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Late Quaternary coastal landscape morphology and evolution of the Maltese Islands (Mediterranean Sea) reconstructed from high-resolution seafloor data

By
Federica Foglini
Federica Foglini
National Research Council, Institute of Marine Sciences, Via Gobetti 101, 40129 Bologna, Italy
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Mariacristina Prampolini
Mariacristina Prampolini
National Research Council, Institute of Marine Sciences, Via Gobetti 101, 40129 Bologna, ItalyUniversity of Modena and Reggio Emilia, Department of Chemical and Geological Sciences, Via Campi 103, 41125 Modena, Italy
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Aaron Micallef
Aaron Micallef
University of Malta, Department of Geosciences, Msida, MSD 2080, Malta
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Lorenzo Angeletti
Lorenzo Angeletti
National Research Council, Institute of Marine Sciences, Via Gobetti 101, 40129 Bologna, Italy
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Vittoria Vandelli
Vittoria Vandelli
University of Modena and Reggio Emilia, Department of Chemical and Geological Sciences, Via Campi 103, 41125 Modena, Italy
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Alan Deidun
Alan Deidun
University of Malta, Department of Geosciences, Msida, MSD 2080, Malta
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Mauro Soldati
Mauro Soldati
University of Modena and Reggio Emilia, Department of Chemical and Geological Sciences, Via Campi 103, 41125 Modena, Italy
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Marco Taviani
Marco Taviani
National Research Council, Institute of Marine Sciences, Via Gobetti 101, 40129 Bologna, Italy
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Published:
January 01, 2016

Abstract

The current strong motivation to explore those traces of the archaeological and prehistoric human heritage that presently lie submerged on the continental shelf requires large-scale and precise underwater mapping. One Mediterranean sector deserving particular attention is the Sicily Channel, which is critical for a better understanding of the Africa–Europe migratory routes and early civilization patterns due to its large expanses of shallow seabed that were partially or totally exposed at times of lower relative sea levels. We have focused our attention on the submerged continental margin of the Maltese archipelago. A detailed bathymetric map is here presented, and is discussed in terms of features interpretable as former subaerial landforms and inundated by sea-level rise following the Last Glacial Maximum lowstand at approximately –130 m. Our datasets combine multibeam surveys, Light Detection And Ranging (LiDAR)-derived digital terrain models (DTMs), Chirp sub-bottom profiler records and bottom samples acquired between 2009 and 2012. The main features identified are former river incisions, alluvial plains, karst landscapes (sinkholes, limestone plateaus), slide deposits and palaeoshorelines. This study provides a detailed topographical reconstruction of the palaeolandscape of this key region that is relevant to any future archaeological exploration of the Maltese offshore area.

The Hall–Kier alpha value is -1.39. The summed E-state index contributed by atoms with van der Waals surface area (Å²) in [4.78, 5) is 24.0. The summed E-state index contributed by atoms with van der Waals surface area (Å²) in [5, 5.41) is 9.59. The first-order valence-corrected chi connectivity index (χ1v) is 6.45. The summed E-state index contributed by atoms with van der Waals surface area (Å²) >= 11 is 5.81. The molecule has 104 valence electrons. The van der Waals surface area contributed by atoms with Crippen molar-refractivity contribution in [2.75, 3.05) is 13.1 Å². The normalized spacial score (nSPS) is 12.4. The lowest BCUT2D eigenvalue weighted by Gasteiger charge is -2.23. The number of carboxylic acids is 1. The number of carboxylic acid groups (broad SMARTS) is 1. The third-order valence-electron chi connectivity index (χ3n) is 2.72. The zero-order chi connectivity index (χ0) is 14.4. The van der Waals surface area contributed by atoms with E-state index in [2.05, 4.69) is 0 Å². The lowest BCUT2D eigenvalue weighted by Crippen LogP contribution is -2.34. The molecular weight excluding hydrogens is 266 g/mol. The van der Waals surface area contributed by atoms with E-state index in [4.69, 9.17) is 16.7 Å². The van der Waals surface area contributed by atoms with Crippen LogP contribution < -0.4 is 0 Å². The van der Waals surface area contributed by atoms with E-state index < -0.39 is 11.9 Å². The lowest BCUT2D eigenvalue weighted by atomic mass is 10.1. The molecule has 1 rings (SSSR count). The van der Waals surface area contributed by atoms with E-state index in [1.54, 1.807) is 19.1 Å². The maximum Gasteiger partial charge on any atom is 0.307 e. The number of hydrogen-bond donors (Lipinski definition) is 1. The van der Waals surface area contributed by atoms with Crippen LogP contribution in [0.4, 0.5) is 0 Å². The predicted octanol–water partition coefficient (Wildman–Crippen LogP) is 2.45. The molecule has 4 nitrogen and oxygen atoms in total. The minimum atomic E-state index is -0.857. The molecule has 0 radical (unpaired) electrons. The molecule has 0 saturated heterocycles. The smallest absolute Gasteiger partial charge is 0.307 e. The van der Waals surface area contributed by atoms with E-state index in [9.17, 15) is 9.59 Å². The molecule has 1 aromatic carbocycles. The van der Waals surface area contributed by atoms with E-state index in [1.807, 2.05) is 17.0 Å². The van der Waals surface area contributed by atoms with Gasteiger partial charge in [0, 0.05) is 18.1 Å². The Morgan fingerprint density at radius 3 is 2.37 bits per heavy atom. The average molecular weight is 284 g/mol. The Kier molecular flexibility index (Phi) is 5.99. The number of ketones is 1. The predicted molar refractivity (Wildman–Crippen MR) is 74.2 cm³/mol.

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Contents

Geological Society, London, Special Publications

Geology and Archaeology: Submerged Landscapes of the Continental Shelf

J. Harff
J. Harff
University of Szczecin, Poland
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G. Bailey
G. Bailey
University of York, UK
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F. Lüth
F. Lüth
German Archaeological Institute, Germany
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Geological Society of London
Volume
411
ISBN electronic:
9781862396999
Publication date:
January 01, 2016

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